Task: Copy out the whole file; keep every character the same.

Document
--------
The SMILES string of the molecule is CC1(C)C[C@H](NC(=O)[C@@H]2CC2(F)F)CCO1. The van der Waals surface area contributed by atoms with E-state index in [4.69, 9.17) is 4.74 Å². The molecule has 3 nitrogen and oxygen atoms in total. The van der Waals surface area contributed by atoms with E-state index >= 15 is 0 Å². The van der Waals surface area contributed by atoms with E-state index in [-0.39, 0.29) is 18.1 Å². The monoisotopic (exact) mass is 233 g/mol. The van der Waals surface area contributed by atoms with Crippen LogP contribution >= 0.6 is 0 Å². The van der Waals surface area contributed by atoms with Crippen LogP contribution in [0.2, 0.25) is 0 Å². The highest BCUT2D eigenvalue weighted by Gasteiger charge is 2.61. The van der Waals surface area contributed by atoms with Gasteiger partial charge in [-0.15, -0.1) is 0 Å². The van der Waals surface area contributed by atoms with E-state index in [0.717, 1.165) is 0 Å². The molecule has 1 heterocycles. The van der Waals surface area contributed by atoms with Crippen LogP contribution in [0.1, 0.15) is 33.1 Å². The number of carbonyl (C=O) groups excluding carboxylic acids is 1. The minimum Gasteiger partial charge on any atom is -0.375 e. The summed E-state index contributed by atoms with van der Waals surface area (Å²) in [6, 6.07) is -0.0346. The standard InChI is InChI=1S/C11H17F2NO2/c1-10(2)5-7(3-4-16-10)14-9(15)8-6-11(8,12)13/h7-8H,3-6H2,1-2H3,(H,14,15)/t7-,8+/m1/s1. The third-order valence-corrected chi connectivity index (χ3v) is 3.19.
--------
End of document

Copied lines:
The SMILES string of the molecule is CC1(C)C[C@H](NC(=O)[C@@H]2CC2(F)F)CCO1. The van der Waals surface area contributed by atoms with E-state index in [4.69, 9.17) is 4.74 Å². The molecule has 3 nitrogen and oxygen atoms in total. The van der Waals surface area contributed by atoms with E-state index >= 15 is 0 Å². The van der Waals surface area contributed by atoms with E-state index in [-0.39, 0.29) is 18.1 Å². The monoisotopic (exact) mass is 233 g/mol. The van der Waals surface area contributed by atoms with Crippen LogP contribution >= 0.6 is 0 Å². The van der Waals surface area contributed by atoms with Crippen LogP contribution in [0.2, 0.25) is 0 Å². The highest BCUT2D eigenvalue weighted by Gasteiger charge is 2.61. The van der Waals surface area contributed by atoms with Gasteiger partial charge in [-0.15, -0.1) is 0 Å². The van der Waals surface area contributed by atoms with E-state index in [0.717, 1.165) is 0 Å². The molecule has 1 heterocycles. The van der Waals surface area contributed by atoms with Crippen LogP contribution in [0.1, 0.15) is 33.1 Å². The number of carbonyl (C=O) groups excluding carboxylic acids is 1. The minimum Gasteiger partial charge on any atom is -0.375 e. The summed E-state index contributed by atoms with van der Waals surface area (Å²) in [6, 6.07) is -0.0346. The standard InChI is InChI=1S/C11H17F2NO2/c1-10(2)5-7(3-4-16-10)14-9(15)8-6-11(8,12)13/h7-8H,3-6H2,1-2H3,(H,14,15)/t7-,8+/m1/s1. The third-order valence-corrected chi connectivity index (χ3v) is 3.19.